At the sign of the Barking lion...

St Peter, Little Thurlow

At the sign of the Barking lion...

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Little Thurlow

Little Thurlow Little Thurlow (2011) Little Thurlow (2011)

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    The Bradleys, the Thurlows and the Wrattings line the road from Newmarket to Haverhill, six parishes variously Great or Little, but Little Thurlow is the loveliest village and has the best church of the six I think. In fact, Little and Great Thurlow run into each other with a church at each end, Little Thurlow's the more northerly of the two. When I first visited some twenty years ago you had to get a key from a cottage in the High Street, but nowadays the church is open every day. You turn off the main road by a village green lined with majestic horse chestnuts, and the church is just to the east, by the infant River Stour.

As often in this area the church is largely of the early 14th Century with 15th Century embellishments, but two hundred years later in the 1620s a large family mausoleum chapel was added to the east end of the north aisle. Its roofline is castellated, with blank Decorated tracery on the north side to match those in the aisle and a somewhat grander Decorated window at the east end. Given its date it is, as Pevsner said of something similar at Stow Bardolph in Norfolk, Gothic survival rather than Gothic revival. Only the blank round tracery on the west and side speaks of the century to come. As we will see inside, it is a tribute to the wealth and enthusiasms of the Soame family, who we have met a mile or so up the road at Little Bradley.

The Soame mausoleum disguises that fact this is, in proportion, a big church. You step into the nave and the first impression is of the expanse of high dark wood furnishings. If the Soame mausoleum is late Gothic survival, these furnishings are early Gothic revival, for the church was extensively restored in 1843 and the woodwork was carried out by William Perry of nearby Clare. The benches are grand and handsome with tall bench ends most impressively carved.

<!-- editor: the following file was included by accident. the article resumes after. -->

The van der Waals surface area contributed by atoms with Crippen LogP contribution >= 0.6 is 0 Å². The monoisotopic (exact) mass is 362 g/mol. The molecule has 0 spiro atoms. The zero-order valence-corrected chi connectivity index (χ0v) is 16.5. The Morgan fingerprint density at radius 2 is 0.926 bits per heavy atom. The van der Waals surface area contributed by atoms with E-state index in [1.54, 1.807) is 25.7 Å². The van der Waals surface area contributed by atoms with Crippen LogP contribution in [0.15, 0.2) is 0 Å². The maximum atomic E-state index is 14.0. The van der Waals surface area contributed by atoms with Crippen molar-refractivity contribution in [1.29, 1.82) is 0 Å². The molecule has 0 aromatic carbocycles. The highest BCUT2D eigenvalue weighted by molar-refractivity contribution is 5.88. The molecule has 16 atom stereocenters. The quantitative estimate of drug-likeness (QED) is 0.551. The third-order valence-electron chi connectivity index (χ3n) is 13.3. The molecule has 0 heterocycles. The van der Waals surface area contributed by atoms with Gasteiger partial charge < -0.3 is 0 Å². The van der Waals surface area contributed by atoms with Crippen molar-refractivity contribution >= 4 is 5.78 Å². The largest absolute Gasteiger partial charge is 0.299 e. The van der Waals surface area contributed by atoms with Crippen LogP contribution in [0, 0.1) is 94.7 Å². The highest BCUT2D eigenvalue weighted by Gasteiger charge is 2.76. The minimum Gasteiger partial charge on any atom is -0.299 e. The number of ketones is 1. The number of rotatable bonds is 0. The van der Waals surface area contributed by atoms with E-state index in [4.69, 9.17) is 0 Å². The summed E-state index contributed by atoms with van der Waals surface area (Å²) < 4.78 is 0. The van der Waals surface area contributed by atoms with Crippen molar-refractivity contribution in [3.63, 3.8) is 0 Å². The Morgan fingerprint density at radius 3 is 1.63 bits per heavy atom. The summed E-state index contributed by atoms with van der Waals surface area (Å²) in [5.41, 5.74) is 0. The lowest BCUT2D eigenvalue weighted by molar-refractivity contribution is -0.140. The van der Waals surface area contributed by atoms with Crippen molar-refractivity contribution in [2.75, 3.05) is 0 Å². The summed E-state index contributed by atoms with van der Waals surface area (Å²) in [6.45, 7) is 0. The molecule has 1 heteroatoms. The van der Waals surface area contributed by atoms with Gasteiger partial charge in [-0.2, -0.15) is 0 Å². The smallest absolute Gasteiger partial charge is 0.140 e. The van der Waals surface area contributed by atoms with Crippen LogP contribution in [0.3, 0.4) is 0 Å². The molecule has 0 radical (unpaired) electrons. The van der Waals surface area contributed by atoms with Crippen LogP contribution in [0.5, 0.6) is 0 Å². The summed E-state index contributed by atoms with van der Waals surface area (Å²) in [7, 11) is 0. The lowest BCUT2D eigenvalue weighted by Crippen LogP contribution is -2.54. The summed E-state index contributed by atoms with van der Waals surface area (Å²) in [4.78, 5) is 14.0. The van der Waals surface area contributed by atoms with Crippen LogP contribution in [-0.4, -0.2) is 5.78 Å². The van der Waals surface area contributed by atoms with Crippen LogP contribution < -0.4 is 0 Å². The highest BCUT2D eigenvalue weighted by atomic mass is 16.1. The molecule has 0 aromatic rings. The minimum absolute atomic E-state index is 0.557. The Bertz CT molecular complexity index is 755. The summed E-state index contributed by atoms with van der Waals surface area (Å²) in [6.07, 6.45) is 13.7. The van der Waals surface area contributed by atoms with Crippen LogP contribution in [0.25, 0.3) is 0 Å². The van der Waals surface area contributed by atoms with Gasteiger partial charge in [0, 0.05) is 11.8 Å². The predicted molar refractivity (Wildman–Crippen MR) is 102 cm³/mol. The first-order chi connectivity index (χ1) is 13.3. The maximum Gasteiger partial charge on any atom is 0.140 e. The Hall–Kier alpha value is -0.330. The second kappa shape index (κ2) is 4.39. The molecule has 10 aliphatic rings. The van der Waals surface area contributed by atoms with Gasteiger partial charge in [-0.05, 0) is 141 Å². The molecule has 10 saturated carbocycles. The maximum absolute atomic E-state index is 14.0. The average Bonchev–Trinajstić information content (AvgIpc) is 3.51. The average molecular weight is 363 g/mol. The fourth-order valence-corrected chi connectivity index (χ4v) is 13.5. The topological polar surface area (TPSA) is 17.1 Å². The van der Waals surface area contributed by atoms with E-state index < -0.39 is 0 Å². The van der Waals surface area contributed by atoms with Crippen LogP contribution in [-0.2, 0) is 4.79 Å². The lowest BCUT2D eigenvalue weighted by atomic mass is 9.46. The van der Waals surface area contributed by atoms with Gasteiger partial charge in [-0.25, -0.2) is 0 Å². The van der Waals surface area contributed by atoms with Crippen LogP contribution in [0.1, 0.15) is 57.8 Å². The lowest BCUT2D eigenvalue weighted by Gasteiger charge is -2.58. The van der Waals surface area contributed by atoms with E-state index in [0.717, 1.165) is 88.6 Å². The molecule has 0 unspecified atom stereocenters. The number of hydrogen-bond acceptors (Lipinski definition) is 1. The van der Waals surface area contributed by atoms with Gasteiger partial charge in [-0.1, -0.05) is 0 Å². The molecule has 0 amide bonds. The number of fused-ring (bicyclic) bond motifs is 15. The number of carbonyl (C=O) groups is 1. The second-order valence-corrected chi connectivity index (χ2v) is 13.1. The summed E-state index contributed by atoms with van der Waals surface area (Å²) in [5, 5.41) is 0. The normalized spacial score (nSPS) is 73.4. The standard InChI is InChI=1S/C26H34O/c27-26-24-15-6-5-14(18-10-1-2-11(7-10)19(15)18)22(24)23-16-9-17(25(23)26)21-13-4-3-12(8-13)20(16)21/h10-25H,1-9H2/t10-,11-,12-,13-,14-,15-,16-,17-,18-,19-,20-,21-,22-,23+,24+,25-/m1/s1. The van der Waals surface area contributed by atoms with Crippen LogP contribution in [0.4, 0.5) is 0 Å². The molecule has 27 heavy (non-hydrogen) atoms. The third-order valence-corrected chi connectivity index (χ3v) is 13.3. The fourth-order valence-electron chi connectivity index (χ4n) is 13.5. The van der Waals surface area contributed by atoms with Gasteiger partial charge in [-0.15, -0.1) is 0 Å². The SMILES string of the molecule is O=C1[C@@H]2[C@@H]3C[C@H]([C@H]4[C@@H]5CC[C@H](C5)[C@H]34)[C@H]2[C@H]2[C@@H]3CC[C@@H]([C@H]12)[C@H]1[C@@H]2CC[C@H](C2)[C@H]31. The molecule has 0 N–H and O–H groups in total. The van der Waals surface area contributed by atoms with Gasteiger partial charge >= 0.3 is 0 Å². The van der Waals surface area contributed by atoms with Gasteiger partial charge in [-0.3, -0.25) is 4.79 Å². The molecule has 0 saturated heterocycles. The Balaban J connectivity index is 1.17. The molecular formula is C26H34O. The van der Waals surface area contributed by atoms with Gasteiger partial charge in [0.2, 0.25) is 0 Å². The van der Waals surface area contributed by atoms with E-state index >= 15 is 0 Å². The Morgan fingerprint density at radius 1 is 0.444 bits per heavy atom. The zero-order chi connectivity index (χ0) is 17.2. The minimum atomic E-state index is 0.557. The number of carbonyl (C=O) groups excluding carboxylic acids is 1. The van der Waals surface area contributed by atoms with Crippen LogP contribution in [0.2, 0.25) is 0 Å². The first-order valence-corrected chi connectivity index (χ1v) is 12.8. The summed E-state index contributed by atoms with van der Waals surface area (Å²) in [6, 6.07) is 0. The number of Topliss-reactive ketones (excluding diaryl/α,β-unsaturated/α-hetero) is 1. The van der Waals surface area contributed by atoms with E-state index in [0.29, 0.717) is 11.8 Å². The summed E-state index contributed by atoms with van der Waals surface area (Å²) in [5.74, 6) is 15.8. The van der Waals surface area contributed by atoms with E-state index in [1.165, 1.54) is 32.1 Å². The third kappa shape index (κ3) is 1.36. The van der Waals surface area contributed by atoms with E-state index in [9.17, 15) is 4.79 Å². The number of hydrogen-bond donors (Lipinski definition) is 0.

bench ends (William Perry of Clare, 1843) bench ends (William Perry of Clare, 1843) bench end (William Perry of Clare, 1843)

The contents of the Soane mausoleum are discreetly hidden from where you stand at the west end of the nave, but as you step through the chancel arch it unfolds to the north. Sir Stephen Soame and his wife Ann lie beneath one of the grandest memorials in Suffolk. Sir Stephen was Lord Mayor of London, and he died in 1619. While Sir Stephen and Lady Ann sleep on in their conventional reclining posture, they are surrounded by nine of their children in various poses and facing in different directions. The boys, although child-size in proportion, sport beards, and one of the girls strokes a skull as if it were a pet cat. Intriguingly, all the faces are slightly different - where they based on the life? Old Father Time on top waits for his chance.

Soame memorial, 1620s Sir Stephen and Lady Ann Soame, c1620 phoenix on the Soame memorial, c1620
Old Father Time on the Soame memorial, 1620s weepers on the Soame memorial, c1620 weepers on the Soame memorial, c1620 Justice on the Soame memorial, 1620s